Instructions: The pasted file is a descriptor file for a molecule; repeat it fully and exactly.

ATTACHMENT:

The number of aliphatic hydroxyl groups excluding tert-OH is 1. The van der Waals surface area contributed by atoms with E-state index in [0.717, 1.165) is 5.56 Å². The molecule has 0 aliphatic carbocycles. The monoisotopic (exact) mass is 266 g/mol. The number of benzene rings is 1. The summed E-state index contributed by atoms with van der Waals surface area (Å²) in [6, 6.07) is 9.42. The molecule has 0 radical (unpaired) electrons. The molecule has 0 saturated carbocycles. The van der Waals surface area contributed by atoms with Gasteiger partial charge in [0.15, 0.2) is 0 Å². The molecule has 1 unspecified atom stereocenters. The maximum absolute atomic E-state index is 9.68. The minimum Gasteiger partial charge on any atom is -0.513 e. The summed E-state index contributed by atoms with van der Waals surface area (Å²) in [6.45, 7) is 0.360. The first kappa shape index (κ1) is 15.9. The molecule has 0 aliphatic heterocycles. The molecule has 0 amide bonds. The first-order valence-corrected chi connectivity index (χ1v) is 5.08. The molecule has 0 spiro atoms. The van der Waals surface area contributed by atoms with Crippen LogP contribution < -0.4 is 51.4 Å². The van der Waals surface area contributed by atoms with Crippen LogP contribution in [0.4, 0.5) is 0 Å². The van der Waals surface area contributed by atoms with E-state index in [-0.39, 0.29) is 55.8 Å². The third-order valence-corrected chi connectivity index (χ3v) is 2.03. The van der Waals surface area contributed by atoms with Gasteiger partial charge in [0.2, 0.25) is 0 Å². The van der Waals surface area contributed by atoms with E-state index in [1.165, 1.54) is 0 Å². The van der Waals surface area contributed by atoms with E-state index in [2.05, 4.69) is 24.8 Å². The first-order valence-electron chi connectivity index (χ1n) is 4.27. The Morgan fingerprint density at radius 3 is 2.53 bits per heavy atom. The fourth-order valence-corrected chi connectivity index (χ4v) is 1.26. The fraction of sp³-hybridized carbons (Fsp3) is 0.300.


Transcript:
The number of aliphatic hydroxyl groups excluding tert-OH is 1. The van der Waals surface area contributed by atoms with E-state index in [0.717, 1.165) is 5.56 Å². The molecule has 0 aliphatic carbocycles. The monoisotopic (exact) mass is 266 g/mol. The number of benzene rings is 1. The summed E-state index contributed by atoms with van der Waals surface area (Å²) in [6, 6.07) is 9.42. The molecule has 0 radical (unpaired) electrons. The molecule has 0 saturated carbocycles. The van der Waals surface area contributed by atoms with Gasteiger partial charge in [0.15, 0.2) is 0 Å². The molecule has 1 unspecified atom stereocenters. The maximum absolute atomic E-state index is 9.68. The minimum Gasteiger partial charge on any atom is -0.513 e. The summed E-state index contributed by atoms with van der Waals surface area (Å²) in [6.45, 7) is 0.360. The first kappa shape index (κ1) is 15.9. The molecule has 0 aliphatic heterocycles. The molecule has 0 amide bonds. The first-order valence-corrected chi connectivity index (χ1v) is 5.08. The molecule has 0 spiro atoms. The van der Waals surface area contributed by atoms with Crippen LogP contribution < -0.4 is 51.4 Å². The van der Waals surface area contributed by atoms with Crippen LogP contribution in [0.4, 0.5) is 0 Å². The van der Waals surface area contributed by atoms with E-state index in [-0.39, 0.29) is 55.8 Å². The third-order valence-corrected chi connectivity index (χ3v) is 2.03. The van der Waals surface area contributed by atoms with Gasteiger partial charge in [0.2, 0.25) is 0 Å². The van der Waals surface area contributed by atoms with E-state index in [1.165, 1.54) is 0 Å². The van der Waals surface area contributed by atoms with E-state index in [2.05, 4.69) is 24.8 Å². The first-order valence-electron chi connectivity index (χ1n) is 4.27. The Morgan fingerprint density at radius 3 is 2.53 bits per heavy atom. The fourth-order valence-corrected chi connectivity index (χ4v) is 1.26. The fraction of sp³-hybridized carbons (Fsp3) is 0.300.